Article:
powerful, efficient and compact. C++ combines the features of a high level language
with the elements of the assembler (in “compiler” form) and thus is close to both man
I14
bl
4
4
Analysis of
program
Program
I Programming
Integration
step size
Open-loop
simulation
Feature
Needs graph utilities that
are easy to use
Requires platform
Quick, simple and
transaarent.
Tedious
requlrement mcreases
and computational speed
decays exponentially.
Need to be specified.
Accuracy depends upon
correct choice of
+
I
Easy on-line plotting
Requires platform
Easy on-line plotting
Requires platform
Easiest
Easy but least transparent
Takes internally, not so
transparent. But at least 10
times faster than MATLAB
Need to be specified.
Equipped wlth
facility for variable
Easy but not
transnarent
Easier
Fastest
Slowest
Faster than Matlab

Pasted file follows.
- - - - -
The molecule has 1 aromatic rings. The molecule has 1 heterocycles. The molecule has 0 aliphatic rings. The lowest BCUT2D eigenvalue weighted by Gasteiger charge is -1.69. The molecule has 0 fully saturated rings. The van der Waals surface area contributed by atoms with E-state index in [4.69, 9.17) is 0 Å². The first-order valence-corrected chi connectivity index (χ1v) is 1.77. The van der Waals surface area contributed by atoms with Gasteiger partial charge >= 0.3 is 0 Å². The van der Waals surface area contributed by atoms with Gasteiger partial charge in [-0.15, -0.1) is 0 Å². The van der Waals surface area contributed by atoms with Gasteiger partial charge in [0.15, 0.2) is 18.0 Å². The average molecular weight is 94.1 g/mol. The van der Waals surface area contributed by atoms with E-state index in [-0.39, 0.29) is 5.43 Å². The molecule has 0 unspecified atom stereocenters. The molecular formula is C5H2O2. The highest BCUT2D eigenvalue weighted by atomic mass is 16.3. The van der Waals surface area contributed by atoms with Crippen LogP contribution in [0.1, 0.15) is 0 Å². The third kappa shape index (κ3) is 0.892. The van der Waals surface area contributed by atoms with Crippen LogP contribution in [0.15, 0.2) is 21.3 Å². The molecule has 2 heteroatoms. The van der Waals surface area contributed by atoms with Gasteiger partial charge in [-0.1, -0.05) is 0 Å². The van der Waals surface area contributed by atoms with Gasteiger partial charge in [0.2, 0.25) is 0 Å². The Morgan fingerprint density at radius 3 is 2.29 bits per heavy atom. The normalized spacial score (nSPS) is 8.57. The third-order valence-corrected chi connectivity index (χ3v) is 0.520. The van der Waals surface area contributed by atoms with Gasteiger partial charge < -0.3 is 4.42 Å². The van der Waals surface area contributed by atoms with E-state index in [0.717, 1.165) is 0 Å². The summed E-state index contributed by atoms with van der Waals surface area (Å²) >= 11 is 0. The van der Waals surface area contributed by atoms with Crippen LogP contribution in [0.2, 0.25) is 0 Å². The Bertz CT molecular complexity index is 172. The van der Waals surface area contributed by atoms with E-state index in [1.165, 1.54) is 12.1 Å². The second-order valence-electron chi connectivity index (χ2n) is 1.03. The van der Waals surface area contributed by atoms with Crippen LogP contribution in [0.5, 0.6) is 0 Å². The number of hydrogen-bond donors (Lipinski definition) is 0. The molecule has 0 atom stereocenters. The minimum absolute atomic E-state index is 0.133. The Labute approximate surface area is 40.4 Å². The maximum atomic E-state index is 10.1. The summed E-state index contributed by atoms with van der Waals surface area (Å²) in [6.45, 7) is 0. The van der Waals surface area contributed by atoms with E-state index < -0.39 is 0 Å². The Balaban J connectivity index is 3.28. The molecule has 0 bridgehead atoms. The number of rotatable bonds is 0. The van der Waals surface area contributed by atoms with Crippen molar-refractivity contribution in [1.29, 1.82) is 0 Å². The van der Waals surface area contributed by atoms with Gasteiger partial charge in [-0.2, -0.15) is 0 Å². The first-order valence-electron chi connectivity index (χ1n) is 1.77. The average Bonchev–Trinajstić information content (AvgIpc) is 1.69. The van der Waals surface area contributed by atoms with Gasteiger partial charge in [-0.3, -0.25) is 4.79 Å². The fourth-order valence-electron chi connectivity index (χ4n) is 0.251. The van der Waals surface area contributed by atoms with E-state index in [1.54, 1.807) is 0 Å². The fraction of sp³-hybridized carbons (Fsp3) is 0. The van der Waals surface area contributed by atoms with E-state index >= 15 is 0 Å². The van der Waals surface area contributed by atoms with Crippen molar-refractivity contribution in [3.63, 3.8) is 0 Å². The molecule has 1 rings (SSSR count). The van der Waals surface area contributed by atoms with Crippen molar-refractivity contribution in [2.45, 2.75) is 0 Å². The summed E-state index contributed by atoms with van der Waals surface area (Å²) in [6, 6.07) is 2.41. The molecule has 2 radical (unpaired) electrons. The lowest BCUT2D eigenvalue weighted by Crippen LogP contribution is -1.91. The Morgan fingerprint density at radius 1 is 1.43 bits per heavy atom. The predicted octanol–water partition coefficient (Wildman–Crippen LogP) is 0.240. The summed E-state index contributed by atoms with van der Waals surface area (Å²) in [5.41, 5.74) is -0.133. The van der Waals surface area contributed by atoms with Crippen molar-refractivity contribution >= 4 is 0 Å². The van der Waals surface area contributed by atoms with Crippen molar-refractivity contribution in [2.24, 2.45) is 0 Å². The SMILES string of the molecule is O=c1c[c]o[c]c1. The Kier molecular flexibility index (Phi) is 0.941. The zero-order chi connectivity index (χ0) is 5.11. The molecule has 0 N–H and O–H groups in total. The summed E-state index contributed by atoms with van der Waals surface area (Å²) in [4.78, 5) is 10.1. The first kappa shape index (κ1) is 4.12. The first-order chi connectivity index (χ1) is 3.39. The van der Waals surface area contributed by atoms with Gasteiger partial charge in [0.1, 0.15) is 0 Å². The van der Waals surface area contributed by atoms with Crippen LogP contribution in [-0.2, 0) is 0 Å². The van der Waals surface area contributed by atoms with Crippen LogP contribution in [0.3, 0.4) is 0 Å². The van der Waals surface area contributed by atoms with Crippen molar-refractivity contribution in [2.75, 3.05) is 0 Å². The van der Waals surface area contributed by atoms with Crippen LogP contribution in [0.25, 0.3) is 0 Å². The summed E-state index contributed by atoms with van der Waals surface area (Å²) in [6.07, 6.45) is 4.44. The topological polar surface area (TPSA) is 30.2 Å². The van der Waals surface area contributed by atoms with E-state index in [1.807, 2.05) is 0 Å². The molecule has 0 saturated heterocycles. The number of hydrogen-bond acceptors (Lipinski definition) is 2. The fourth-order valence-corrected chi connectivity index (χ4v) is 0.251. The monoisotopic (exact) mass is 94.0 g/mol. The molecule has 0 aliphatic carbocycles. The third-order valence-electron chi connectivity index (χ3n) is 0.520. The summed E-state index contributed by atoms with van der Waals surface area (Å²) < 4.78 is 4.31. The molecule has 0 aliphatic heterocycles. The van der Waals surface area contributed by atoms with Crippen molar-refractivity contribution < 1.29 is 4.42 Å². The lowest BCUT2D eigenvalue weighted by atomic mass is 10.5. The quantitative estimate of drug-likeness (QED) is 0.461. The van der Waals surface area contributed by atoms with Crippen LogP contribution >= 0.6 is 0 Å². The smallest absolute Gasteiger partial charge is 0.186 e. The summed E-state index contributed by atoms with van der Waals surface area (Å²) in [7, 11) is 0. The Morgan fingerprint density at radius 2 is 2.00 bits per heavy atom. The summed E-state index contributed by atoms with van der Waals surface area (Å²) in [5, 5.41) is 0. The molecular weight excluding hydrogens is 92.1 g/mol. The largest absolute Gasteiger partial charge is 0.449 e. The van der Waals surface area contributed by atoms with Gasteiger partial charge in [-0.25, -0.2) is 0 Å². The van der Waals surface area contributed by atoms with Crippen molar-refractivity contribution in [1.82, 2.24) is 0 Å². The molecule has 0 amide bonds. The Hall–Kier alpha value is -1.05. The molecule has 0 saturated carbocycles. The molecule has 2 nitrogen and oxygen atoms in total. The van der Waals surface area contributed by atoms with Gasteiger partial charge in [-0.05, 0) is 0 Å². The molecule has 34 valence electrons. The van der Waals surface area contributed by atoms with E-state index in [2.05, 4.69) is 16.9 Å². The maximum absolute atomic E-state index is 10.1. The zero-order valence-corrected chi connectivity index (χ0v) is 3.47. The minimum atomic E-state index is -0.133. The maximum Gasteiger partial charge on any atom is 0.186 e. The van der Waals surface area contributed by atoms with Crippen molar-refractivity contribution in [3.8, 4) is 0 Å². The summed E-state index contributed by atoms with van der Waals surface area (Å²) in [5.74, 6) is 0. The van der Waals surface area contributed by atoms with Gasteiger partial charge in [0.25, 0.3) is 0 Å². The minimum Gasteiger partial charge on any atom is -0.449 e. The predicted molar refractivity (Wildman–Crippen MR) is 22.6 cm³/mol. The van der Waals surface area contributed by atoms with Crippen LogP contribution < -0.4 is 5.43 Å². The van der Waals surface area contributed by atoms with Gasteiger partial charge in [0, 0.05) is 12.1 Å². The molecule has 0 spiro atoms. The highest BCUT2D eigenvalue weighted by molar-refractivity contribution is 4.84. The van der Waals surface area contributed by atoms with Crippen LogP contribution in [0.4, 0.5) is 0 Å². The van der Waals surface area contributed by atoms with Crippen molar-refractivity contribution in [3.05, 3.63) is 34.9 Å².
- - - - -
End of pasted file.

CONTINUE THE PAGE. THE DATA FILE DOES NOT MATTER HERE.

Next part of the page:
1
Needs graph utilities;
graphics programming
m C++ IS difficult and
time consuming
Stand-alone EXE file
Depends on
subprograms
developedhsed for
numerical integration.
Tedious and difficult
but transnarent
Most tedious
1
Table 4. Comparisons of different computing platforms for evaporator model simulation.
I
K M . Kam, P Saha, M . 0 Tad6 and G.P Rangaiah
and machine. It has now been implemented on virtually every type of computer, fi-om
micro to macro. Unlike MATLAB/Simulink, developing the program for simulation
of an evaporator model in C++ has been found to be quite time consuming and
tedious, It does not have any built-in mathematical functionality for linear algebra or
numerical computations. Thus for open-loop simulation as well as for control
applications, one needs to develop functional subroutines for everything from ODE
solver to graphic utility.
However, the programming in C++ is most transparent as it is entirely done by the
user. Nevertheless one can take the help of readily available codes for a specific
application [ 171; in fact, there are often several choices of functional subroutines and